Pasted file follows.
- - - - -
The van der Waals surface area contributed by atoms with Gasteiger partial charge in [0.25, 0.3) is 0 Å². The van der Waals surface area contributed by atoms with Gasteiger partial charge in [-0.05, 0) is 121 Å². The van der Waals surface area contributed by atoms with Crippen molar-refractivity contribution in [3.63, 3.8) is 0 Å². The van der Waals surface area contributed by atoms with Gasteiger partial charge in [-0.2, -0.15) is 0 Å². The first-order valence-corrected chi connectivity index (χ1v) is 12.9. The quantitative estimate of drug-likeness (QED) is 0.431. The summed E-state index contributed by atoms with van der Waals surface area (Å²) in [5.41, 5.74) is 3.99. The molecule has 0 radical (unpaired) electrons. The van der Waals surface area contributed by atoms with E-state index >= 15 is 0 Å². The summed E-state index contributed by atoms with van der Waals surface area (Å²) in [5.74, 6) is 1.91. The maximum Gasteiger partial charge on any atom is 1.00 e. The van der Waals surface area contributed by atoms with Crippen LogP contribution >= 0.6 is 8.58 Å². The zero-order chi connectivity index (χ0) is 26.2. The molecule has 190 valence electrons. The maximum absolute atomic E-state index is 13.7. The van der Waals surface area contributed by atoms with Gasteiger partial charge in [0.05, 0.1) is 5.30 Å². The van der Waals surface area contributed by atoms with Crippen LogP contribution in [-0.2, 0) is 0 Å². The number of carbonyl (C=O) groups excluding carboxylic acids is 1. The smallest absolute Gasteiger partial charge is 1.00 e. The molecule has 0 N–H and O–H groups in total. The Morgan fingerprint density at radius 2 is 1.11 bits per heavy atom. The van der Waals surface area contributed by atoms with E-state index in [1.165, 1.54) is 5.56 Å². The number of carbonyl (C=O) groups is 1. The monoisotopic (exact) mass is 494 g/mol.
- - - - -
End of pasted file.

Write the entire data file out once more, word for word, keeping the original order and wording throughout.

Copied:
The van der Waals surface area contributed by atoms with Gasteiger partial charge in [0.25, 0.3) is 0 Å². The van der Waals surface area contributed by atoms with Gasteiger partial charge in [-0.05, 0) is 121 Å². The van der Waals surface area contributed by atoms with Crippen molar-refractivity contribution in [3.63, 3.8) is 0 Å². The van der Waals surface area contributed by atoms with Gasteiger partial charge in [-0.2, -0.15) is 0 Å². The first-order valence-corrected chi connectivity index (χ1v) is 12.9. The quantitative estimate of drug-likeness (QED) is 0.431. The summed E-state index contributed by atoms with van der Waals surface area (Å²) in [5.41, 5.74) is 3.99. The molecule has 0 radical (unpaired) electrons. The van der Waals surface area contributed by atoms with E-state index >= 15 is 0 Å². The summed E-state index contributed by atoms with van der Waals surface area (Å²) in [5.74, 6) is 1.91. The maximum Gasteiger partial charge on any atom is 1.00 e. The van der Waals surface area contributed by atoms with Crippen LogP contribution >= 0.6 is 8.58 Å². The zero-order chi connectivity index (χ0) is 26.2. The molecule has 190 valence electrons. The maximum absolute atomic E-state index is 13.7. The van der Waals surface area contributed by atoms with Gasteiger partial charge in [0.05, 0.1) is 5.30 Å². The van der Waals surface area contributed by atoms with Crippen LogP contribution in [-0.2, 0) is 0 Å². The number of carbonyl (C=O) groups excluding carboxylic acids is 1. The smallest absolute Gasteiger partial charge is 1.00 e. The molecule has 0 N–H and O–H groups in total. The Morgan fingerprint density at radius 2 is 1.11 bits per heavy atom. The van der Waals surface area contributed by atoms with E-state index in [1.165, 1.54) is 5.56 Å². The number of carbonyl (C=O) groups is 1. The monoisotopic (exact) mass is 494 g/mol.